Collaboration Design and Science

In the last few years, there has been a rethink and the interest and demand for renewable raw materials has increased. Customers are demanding more natural, environmentally friendly materials. These will be the only alternative to oil that will eventually be exhausted. By replacing existing technologies and products with the raw material wood, new markets can be opened up which guarantee a more sustainable value chain. In this context, design can serve as a supportive tool to accelerate scientific innovation. At the beginning of a research phase or during technology development design can help to develop commercial and targeted applications for the work of scientists (Sainsbury, 2007). In recent years, there have been numerous examples that the value of design and design methods plays a role in research and industry and that design can be understood as a linking element between the two (Driver et al., 2012; Itälä, 2014; Peralta, 2013). Technology transfer between disciplines and thus support for material innovation will only be possible through a dialogue between design and science.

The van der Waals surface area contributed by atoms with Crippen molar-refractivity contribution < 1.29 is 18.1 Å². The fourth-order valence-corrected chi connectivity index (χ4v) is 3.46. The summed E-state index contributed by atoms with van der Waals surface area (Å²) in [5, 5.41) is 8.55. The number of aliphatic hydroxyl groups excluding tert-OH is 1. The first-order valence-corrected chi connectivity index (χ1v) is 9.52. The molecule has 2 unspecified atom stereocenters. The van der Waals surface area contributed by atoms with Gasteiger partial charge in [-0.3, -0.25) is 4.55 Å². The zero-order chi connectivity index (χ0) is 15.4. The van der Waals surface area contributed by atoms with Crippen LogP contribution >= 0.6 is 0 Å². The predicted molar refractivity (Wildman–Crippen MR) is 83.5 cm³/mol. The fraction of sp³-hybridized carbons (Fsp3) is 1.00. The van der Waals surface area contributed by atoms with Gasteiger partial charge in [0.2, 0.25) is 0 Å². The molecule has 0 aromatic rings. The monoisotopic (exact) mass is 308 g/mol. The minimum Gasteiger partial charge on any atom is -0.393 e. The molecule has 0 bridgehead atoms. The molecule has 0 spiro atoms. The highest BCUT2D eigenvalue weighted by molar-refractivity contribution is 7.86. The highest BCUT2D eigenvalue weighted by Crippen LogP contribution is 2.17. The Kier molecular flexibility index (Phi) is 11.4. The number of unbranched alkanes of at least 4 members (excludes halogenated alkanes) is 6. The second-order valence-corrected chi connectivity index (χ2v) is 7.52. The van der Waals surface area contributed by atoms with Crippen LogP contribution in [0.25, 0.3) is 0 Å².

The research of new materials requires a broader, more holistic approach, so that more sustainable concepts bring added value for society and thus for the future more quickly. Design should not only be placed in a corner as a tool for commercialization. For future projects of interdisciplinary cooperation it is rather important to focus on different approaches of design, to show its added value and to develop new approaches of colla-borative cooperation. Design no longer only serves to create "beautiful" and functional objects, but can also assume the function of designing new processes and systems of collaboration. The dialogue becomes the key element of a collaboration and can determine the success or failure of a sustainable economically sustainable material innovation.

There is a growing awareness that the development of new innovative technologies and products requires collaboration in interdisciplinary teams. This master thesis therefore focuses on the process of collaboration between designers and scientists. At some points, the disciplines differ in their ways of thinking and working.
In a collaboration often unequal worlds meet and it requires time, resources, the development of a common language and the readiness for a mutual understanding on personal level, in order to develop a trusting working relationship. Only when these challenges have been overcome can such collaboration lead to successful results for all sides.